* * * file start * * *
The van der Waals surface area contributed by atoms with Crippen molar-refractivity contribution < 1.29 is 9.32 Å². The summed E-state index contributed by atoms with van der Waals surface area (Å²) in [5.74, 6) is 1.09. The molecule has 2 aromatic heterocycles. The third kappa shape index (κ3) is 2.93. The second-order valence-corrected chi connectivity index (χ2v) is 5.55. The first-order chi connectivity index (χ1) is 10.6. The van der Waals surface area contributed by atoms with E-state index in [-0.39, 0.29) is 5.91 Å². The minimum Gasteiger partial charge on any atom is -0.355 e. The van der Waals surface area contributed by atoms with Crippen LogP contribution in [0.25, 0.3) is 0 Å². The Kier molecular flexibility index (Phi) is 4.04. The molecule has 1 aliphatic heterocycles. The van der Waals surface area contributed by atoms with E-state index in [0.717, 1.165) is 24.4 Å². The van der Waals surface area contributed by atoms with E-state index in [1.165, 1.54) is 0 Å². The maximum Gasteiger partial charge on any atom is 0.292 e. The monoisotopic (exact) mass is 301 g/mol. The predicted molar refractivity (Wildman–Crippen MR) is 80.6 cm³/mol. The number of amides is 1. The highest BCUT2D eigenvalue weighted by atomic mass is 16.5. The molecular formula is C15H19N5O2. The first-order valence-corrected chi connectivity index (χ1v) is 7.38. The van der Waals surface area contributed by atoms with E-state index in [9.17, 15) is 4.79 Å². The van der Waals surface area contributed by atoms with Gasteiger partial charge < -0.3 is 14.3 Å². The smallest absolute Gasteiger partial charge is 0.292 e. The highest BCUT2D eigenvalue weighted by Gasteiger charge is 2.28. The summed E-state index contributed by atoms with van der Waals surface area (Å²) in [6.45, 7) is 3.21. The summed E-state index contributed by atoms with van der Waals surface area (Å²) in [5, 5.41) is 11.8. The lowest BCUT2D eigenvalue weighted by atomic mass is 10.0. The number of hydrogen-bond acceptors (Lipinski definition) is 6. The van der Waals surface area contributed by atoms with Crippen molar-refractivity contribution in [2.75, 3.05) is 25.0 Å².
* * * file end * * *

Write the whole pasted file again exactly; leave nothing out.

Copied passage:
The van der Waals surface area contributed by atoms with Crippen molar-refractivity contribution < 1.29 is 9.32 Å². The summed E-state index contributed by atoms with van der Waals surface area (Å²) in [5.74, 6) is 1.09. The molecule has 2 aromatic heterocycles. The third kappa shape index (κ3) is 2.93. The second-order valence-corrected chi connectivity index (χ2v) is 5.55. The first-order chi connectivity index (χ1) is 10.6. The van der Waals surface area contributed by atoms with E-state index in [-0.39, 0.29) is 5.91 Å². The minimum Gasteiger partial charge on any atom is -0.355 e. The van der Waals surface area contributed by atoms with Crippen LogP contribution in [0.25, 0.3) is 0 Å². The Kier molecular flexibility index (Phi) is 4.04. The molecule has 1 aliphatic heterocycles. The van der Waals surface area contributed by atoms with E-state index in [0.717, 1.165) is 24.4 Å². The van der Waals surface area contributed by atoms with E-state index in [1.165, 1.54) is 0 Å². The maximum Gasteiger partial charge on any atom is 0.292 e. The monoisotopic (exact) mass is 301 g/mol. The predicted molar refractivity (Wildman–Crippen MR) is 80.6 cm³/mol. The number of amides is 1. The highest BCUT2D eigenvalue weighted by atomic mass is 16.5. The molecular formula is C15H19N5O2. The first-order valence-corrected chi connectivity index (χ1v) is 7.38. The van der Waals surface area contributed by atoms with E-state index in [9.17, 15) is 4.79 Å². The van der Waals surface area contributed by atoms with Gasteiger partial charge < -0.3 is 14.3 Å². The smallest absolute Gasteiger partial charge is 0.292 e. The highest BCUT2D eigenvalue weighted by Gasteiger charge is 2.28. The summed E-state index contributed by atoms with van der Waals surface area (Å²) in [6.45, 7) is 3.21. The summed E-state index contributed by atoms with van der Waals surface area (Å²) in [5, 5.41) is 11.8. The lowest BCUT2D eigenvalue weighted by atomic mass is 10.0. The number of hydrogen-bond acceptors (Lipinski definition) is 6. The van der Waals surface area contributed by atoms with Crippen molar-refractivity contribution in [2.75, 3.05) is 25.0 Å².